Some problems have no easy or clear solutions. Addressing inequities or disparities in communities, entrenched poverty, and other wicked problems requires a different approach to making decisions.
How can groups improve team decision making to move beyond the obvious and familiar?
Before we get started, let’s set some expectations – we don’t have the answer to your tough question(s). But there are many resources to support your journey to find them. We will introduce a guide to improving team decision making that supports group moving from business-as-usual to creative and sustainable agreements.
Conversations all have a common set of “zones” ~ each one has a unique emotional feeling and a turning point that influences how decisions are made (and how successful they will be). We will walk through the four key turning points necessary to support effective decisions: suspending judgment, sticking out the discomfort, consolidating diverse approaches, and aligning the group to move forward.
Let’s start by describing the zones experienced in an ideal process for considering ideas:
The idea, issue, or challenge comes up. The team gathers. The scope of the question is defined and decisions about who and how people will be engaged.
Business as usual
Atmosphere is cordial, discussions are had, the ideas feel … familiar. Occasionally, divergent ideas may be posed, but discomfort arises, and the group hastens to make a decision.
For some decisions, this is not a problem. But for real challenging conversations, it leaves a lot on the table.
In an ideal world, lots of divergent ideas would be posed, the group would identify the best approach, and then dive into the details for making it happen. Simple as that. Has this been your experience in group decisions? Neither have we.
It is difficult to manage the discomfort that comes with considering conflicting ideas. As diverse ideas are introduced, it is easy to feel overloaded, lost, annoyed, impatient (or all at once!). It is at this point that quick decisions are made to move forward, stay on track, and avoid the discomfort.
Facing tough conversations, it is easy to …
- Diverge into tangents and lose focus on where you wanted to go
- Hit dead ends, with no obvious solutions
- Feel like the team is wasting time, or stuck, or both
What makes this zone challenging is whether the team is feeling chaos right before a creative breakthrough or just plain chaos.
The key for making fulfilling decisions here is to suspend judgment to explore similarities and differences. In our experiences, we have seen three common personalities ~ visionaries, historians, and road builders. Some team members get very engaged in envisioning future opportunities, others may hold to the history of the organization and what brought it to today, and others get engaged in finding the pathway from the current to the future.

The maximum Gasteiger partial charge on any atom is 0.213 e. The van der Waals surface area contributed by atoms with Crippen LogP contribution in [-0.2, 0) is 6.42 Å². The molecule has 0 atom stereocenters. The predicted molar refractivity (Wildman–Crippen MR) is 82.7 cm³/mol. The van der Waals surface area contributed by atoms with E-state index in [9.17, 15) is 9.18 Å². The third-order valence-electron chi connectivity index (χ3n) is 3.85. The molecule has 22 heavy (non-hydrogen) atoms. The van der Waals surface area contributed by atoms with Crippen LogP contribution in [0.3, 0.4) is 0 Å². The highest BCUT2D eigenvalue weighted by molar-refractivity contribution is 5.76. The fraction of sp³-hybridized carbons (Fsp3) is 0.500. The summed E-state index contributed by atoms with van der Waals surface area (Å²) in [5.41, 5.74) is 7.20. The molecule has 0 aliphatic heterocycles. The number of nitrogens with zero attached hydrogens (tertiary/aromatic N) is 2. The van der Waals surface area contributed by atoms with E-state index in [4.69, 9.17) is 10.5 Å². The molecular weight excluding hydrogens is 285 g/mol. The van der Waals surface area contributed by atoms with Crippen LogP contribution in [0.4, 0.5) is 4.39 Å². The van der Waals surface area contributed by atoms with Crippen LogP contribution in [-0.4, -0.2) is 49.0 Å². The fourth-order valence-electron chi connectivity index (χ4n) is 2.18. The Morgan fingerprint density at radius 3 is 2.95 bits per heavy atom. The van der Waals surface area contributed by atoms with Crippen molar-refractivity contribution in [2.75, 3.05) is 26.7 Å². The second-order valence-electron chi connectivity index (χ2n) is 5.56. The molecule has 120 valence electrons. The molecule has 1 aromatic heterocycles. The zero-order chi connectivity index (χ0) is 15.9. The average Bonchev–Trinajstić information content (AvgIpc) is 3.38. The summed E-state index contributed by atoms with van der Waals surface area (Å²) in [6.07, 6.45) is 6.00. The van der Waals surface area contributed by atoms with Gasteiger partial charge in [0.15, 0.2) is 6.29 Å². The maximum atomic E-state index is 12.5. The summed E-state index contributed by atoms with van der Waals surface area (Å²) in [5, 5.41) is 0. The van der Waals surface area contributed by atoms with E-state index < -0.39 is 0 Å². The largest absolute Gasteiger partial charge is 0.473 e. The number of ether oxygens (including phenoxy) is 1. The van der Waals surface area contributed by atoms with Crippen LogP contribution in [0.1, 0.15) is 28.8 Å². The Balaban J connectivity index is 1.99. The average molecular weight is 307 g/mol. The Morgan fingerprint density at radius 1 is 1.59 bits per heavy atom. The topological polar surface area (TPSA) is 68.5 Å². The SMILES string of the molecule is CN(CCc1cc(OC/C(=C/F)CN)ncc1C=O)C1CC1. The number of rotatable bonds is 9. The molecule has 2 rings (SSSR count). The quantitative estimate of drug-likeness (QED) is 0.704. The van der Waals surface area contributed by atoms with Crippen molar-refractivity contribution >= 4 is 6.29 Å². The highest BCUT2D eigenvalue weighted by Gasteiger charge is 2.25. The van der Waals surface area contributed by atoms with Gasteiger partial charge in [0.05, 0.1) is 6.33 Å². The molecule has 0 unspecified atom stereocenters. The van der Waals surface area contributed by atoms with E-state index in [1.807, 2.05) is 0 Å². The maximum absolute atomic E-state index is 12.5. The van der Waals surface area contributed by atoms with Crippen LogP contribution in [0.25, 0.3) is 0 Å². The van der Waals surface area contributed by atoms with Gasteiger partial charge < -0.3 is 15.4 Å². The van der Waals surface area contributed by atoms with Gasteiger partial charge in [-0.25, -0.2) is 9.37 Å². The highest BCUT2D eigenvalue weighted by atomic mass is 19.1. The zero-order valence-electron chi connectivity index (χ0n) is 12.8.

A strong team will have a mix of all three. However, the differences in approach can lead to major conflict. To make the conflict positive, strong team alliances need to be set.
Emergent zone (also known as the “groan zone”)
The most challenging zone is when creative solutions emerge. This is the conflict point with the greatest amount of uncertainty. Lots of negative emotions can arise here. You may be asking, “why would I want this???” Transformational decisions require this groan zone to explore the differences and identify where mutual understanding resides. This takes patience, perseverance, and tolerance.
Just calling out and identifying the “groan zone” can help relieve tension in the team. So can highlighting that it is a zone that will end as the team moves into converging ideas.
Once a sense of agreement and shared understanding is developed, the pace of discussion picks up, things start moving quickly, and progress feels like it is getting made. The keys to success in this zone are to focus on consolidating diverse ideas from the previous phases into an inclusive set of actions to carry things forward.
This is the decision point. Often times, the convergent zone is mixed into the closure. How will the decision be made? By whom? How will the team align around the decisions? If there isn’t a clear understand for how decisions will be made (e.g., by consensus, by vote, by an individual?), the progress of the group can easily be unmade.
Now that you can identify the zones, how can you use them? Here are five tips for integrating this understanding into your team decision-making.
1. Assemble a team that includes a diversity of perspectives, backgrounds, and mix of talents.
2. Develop strong team alliances to overcome uncertainty and conflict.
3. Set clear guidelines for the process, especially around decision making, scope, and timeline.
4. For every conversation or meeting, clearly identify which zone you are in and the desired outcomes.
This is especially important for team members that may feel uncomfortable or disengaged with that zone (e.g., historians may struggle in the divergent zone and while visionaries may struggle with the convergent zone)
5. Acknowledge and celebrate differences of opinion.
Without conflicting ideas, group think and standard responses will be all that develops.
Interested in learning more? Sam Kaner developed this model, and goes into depth with each phase, how to encourage positive decisions in the Facilitator’s Guide to Participatory Decision-Making.